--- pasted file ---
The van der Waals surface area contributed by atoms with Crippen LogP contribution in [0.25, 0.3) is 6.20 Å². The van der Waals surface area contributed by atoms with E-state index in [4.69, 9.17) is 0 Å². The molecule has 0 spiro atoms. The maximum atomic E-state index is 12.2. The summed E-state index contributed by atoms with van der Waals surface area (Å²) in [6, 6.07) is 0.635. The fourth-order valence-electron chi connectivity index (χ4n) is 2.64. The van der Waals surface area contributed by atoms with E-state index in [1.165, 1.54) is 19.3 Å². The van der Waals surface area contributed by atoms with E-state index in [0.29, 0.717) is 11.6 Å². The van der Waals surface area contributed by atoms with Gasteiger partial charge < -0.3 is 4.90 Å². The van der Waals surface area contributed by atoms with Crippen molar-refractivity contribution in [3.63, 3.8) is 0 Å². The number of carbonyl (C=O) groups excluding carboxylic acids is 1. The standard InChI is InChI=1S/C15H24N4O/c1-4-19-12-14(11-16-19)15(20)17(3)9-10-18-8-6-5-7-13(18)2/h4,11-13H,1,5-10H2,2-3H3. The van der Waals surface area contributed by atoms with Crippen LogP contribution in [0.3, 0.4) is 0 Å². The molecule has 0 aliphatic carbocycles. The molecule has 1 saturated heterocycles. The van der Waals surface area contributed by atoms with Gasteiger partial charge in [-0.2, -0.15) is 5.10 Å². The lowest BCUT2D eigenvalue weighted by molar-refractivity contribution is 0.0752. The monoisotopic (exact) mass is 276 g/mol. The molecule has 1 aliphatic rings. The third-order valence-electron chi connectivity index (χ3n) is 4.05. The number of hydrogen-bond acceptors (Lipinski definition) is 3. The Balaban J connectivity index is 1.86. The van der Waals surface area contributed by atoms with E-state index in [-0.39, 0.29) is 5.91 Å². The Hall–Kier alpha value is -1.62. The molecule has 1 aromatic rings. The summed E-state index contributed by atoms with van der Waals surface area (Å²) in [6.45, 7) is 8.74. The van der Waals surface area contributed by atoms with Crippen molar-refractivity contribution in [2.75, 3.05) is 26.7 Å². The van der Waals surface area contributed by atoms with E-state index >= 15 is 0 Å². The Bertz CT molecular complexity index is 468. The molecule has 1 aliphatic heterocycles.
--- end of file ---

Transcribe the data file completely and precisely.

The van der Waals surface area contributed by atoms with Crippen LogP contribution in [0.25, 0.3) is 6.20 Å². The van der Waals surface area contributed by atoms with E-state index in [4.69, 9.17) is 0 Å². The molecule has 0 spiro atoms. The maximum atomic E-state index is 12.2. The summed E-state index contributed by atoms with van der Waals surface area (Å²) in [6, 6.07) is 0.635. The fourth-order valence-electron chi connectivity index (χ4n) is 2.64. The van der Waals surface area contributed by atoms with E-state index in [1.165, 1.54) is 19.3 Å². The van der Waals surface area contributed by atoms with E-state index in [0.29, 0.717) is 11.6 Å². The van der Waals surface area contributed by atoms with Gasteiger partial charge < -0.3 is 4.90 Å². The van der Waals surface area contributed by atoms with Crippen molar-refractivity contribution in [3.63, 3.8) is 0 Å². The number of carbonyl (C=O) groups excluding carboxylic acids is 1. The standard InChI is InChI=1S/C15H24N4O/c1-4-19-12-14(11-16-19)15(20)17(3)9-10-18-8-6-5-7-13(18)2/h4,11-13H,1,5-10H2,2-3H3. The van der Waals surface area contributed by atoms with Crippen LogP contribution in [0.3, 0.4) is 0 Å². The molecule has 0 aliphatic carbocycles. The molecule has 1 saturated heterocycles. The van der Waals surface area contributed by atoms with Gasteiger partial charge in [-0.2, -0.15) is 5.10 Å². The lowest BCUT2D eigenvalue weighted by molar-refractivity contribution is 0.0752. The monoisotopic (exact) mass is 276 g/mol. The molecule has 1 aliphatic rings. The third-order valence-electron chi connectivity index (χ3n) is 4.05. The number of hydrogen-bond acceptors (Lipinski definition) is 3. The Balaban J connectivity index is 1.86. The van der Waals surface area contributed by atoms with E-state index in [-0.39, 0.29) is 5.91 Å². The Hall–Kier alpha value is -1.62. The molecule has 1 aromatic rings. The summed E-state index contributed by atoms with van der Waals surface area (Å²) in [6.45, 7) is 8.74. The van der Waals surface area contributed by atoms with Crippen molar-refractivity contribution in [2.75, 3.05) is 26.7 Å². The van der Waals surface area contributed by atoms with E-state index >= 15 is 0 Å². The Bertz CT molecular complexity index is 468. The molecule has 1 aliphatic heterocycles.